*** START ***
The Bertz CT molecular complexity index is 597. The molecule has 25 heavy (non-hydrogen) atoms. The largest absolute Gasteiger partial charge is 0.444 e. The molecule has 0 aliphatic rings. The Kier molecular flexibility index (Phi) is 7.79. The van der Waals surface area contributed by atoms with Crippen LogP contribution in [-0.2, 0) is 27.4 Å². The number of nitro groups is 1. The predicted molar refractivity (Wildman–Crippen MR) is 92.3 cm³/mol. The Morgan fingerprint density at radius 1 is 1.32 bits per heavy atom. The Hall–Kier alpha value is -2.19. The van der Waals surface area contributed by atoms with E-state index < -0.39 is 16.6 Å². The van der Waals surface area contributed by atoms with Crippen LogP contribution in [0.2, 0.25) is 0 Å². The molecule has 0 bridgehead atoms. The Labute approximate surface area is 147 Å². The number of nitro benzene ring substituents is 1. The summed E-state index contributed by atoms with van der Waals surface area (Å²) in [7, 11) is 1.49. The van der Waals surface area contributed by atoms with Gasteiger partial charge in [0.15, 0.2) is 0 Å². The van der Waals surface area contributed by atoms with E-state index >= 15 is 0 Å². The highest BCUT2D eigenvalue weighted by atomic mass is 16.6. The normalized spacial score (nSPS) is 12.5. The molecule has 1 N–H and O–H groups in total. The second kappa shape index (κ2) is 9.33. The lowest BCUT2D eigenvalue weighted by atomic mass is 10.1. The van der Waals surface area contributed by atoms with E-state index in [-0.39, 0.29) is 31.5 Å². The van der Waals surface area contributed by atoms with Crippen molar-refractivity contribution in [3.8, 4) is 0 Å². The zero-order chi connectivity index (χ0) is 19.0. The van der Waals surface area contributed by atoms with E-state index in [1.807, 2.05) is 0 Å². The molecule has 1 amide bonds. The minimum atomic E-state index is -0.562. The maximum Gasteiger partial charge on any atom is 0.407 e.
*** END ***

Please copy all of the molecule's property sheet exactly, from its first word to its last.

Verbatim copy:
The Bertz CT molecular complexity index is 597. The molecule has 25 heavy (non-hydrogen) atoms. The largest absolute Gasteiger partial charge is 0.444 e. The molecule has 0 aliphatic rings. The Kier molecular flexibility index (Phi) is 7.79. The van der Waals surface area contributed by atoms with Crippen LogP contribution in [-0.2, 0) is 27.4 Å². The number of nitro groups is 1. The predicted molar refractivity (Wildman–Crippen MR) is 92.3 cm³/mol. The Morgan fingerprint density at radius 1 is 1.32 bits per heavy atom. The Hall–Kier alpha value is -2.19. The van der Waals surface area contributed by atoms with E-state index < -0.39 is 16.6 Å². The van der Waals surface area contributed by atoms with Crippen LogP contribution in [0.2, 0.25) is 0 Å². The molecule has 0 bridgehead atoms. The Labute approximate surface area is 147 Å². The number of nitro benzene ring substituents is 1. The summed E-state index contributed by atoms with van der Waals surface area (Å²) in [7, 11) is 1.49. The van der Waals surface area contributed by atoms with Gasteiger partial charge in [0.15, 0.2) is 0 Å². The van der Waals surface area contributed by atoms with E-state index >= 15 is 0 Å². The highest BCUT2D eigenvalue weighted by atomic mass is 16.6. The normalized spacial score (nSPS) is 12.5. The molecule has 1 N–H and O–H groups in total. The second kappa shape index (κ2) is 9.33. The lowest BCUT2D eigenvalue weighted by atomic mass is 10.1. The van der Waals surface area contributed by atoms with E-state index in [-0.39, 0.29) is 31.5 Å². The van der Waals surface area contributed by atoms with Crippen molar-refractivity contribution in [3.8, 4) is 0 Å². The zero-order chi connectivity index (χ0) is 19.0. The van der Waals surface area contributed by atoms with E-state index in [1.807, 2.05) is 0 Å². The molecule has 1 amide bonds. The minimum atomic E-state index is -0.562. The maximum Gasteiger partial charge on any atom is 0.407 e.